“Intentionally decorating my classroom was my first act of showing my students I care about them. I pride myself on building relationships with my students and them knowing I care about them inside and outside of the classroom. Taking the time to make the classroom meaningful and creative as well building a safe place for our community helps establish an effective classroom setting.”

 

Jayme Wiertzema, Elementary Art, Worthington, Minnesota
“I’m looking forward to having a CLASSROOM this year. The past two years I have taught from a cart and this year my amazing school district allowed me to have a classroom in our school that is busting at the seams! I’m so excited to use my classroom environment to inspire creativity in my students, get to know them and learn from their amazing imaginations in art class!”

 

Melissa Vecchio, 4th Grade, Queens, New York
“Since so much of a student’s time is spent inside their classroom, the environment should be neat, organized, easy to move around in but most of all positive. I love to use a theme to reinforce great behavior. I always give the students a choice in helping to design bulletin boards and desk arrangements. When they are involved they take pride in the classroom, and enjoy being there.”

moving forward

After Confederate flag dispute at Colorado football game, schools pledge to bring students together

PHOTO: Marc Piscotty
Manual High students.

Acknowledging “we may never have a conclusive picture of what happened,” two Colorado school districts sought to move past a controversy over whether a Confederate flag was displayed at a football game and open a conversation between the two school communities.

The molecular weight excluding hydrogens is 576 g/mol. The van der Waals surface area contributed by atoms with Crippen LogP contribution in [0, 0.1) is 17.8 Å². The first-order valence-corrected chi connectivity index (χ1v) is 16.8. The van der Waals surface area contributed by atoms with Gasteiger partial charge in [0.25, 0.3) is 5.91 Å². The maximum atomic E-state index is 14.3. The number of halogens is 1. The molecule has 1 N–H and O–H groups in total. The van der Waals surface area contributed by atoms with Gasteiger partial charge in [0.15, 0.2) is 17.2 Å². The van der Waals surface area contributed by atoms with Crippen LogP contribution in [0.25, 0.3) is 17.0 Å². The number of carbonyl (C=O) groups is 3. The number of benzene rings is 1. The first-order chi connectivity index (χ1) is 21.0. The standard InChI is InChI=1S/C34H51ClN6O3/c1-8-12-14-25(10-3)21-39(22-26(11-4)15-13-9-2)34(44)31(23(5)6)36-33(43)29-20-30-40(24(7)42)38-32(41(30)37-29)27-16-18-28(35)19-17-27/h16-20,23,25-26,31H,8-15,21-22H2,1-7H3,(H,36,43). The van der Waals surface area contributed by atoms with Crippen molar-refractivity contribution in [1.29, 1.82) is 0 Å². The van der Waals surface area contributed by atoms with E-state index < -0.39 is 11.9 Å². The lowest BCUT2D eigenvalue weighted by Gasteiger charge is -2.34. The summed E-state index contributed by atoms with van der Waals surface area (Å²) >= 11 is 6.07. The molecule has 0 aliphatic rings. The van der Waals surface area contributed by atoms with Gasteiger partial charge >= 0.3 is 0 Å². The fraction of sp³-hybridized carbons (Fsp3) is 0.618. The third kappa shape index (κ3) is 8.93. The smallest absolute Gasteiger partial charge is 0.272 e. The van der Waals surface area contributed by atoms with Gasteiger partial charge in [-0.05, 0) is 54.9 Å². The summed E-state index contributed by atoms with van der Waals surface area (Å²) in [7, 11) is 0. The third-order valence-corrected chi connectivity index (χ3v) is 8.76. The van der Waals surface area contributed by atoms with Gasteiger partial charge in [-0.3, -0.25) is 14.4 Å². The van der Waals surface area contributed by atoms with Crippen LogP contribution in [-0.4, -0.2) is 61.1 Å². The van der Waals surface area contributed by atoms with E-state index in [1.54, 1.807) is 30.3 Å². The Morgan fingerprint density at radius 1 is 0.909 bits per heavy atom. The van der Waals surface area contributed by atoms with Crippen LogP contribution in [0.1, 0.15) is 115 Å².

The principal of Manual High, Nick Dawkins, wrote in a community letter over the weekend that the visiting Weld Central High School team “displayed a Confederate flag during the first quarter of the (Friday night) game, offending many members of the Manual community.”

Officials from Denver Public Schools and Weld County School District Re-3J released a joint letter Tuesday saying that based “on what we have learned to date, however, the Weld Central team did not display the Confederate flag.” At the same time, it said, multiple Manual eyewitnesses “reported seeing spectators who attempted to bring a Confederate flag into the game and clothing with flag images.”

Going forward, students from the two schools — one rural and one urban — will participate in a student leadership exchange that has student leaders visit each other’s schools and communities to “share ideas and perspectives,” the letter says.

“At a time in our country when so many are divided, we want our students instead to come together, share ideas and learn together,” says the letter, which is signed by the principals of both schools and the superintendents of both school districts.

The alleged incident took place at a time when issues of race, social injustice, politics and sports are colliding in the United States, making for tough conversations, including in classrooms.

Weld Central’s mascot is a Rebel. Manual, whose mascot is the Thunderbolts, is located in one of Denver’s historically African-American neighborhoods.

Dawkins in his initial community letter also said “the tension created by the flag led to conflict on and off the playing field,” and that three Manual players were injured, including one who went to the hospital with a leg injury. He also said some Manual players reported that Weld Central players “taunted them with racial slurs.”

Weld Central officials vehemently denied that their team displayed the flag. In addition, they said in their own community letter they had “no evidence at this point that any of our student athletes displayed racially motivated inappropriate behavior.”

They said district officials “do not condone any form of racism,” including the Confederate flag.

Weld Central fans told the Greeley Tribune that they didn’t see any Confederate flag.

Read the full text below.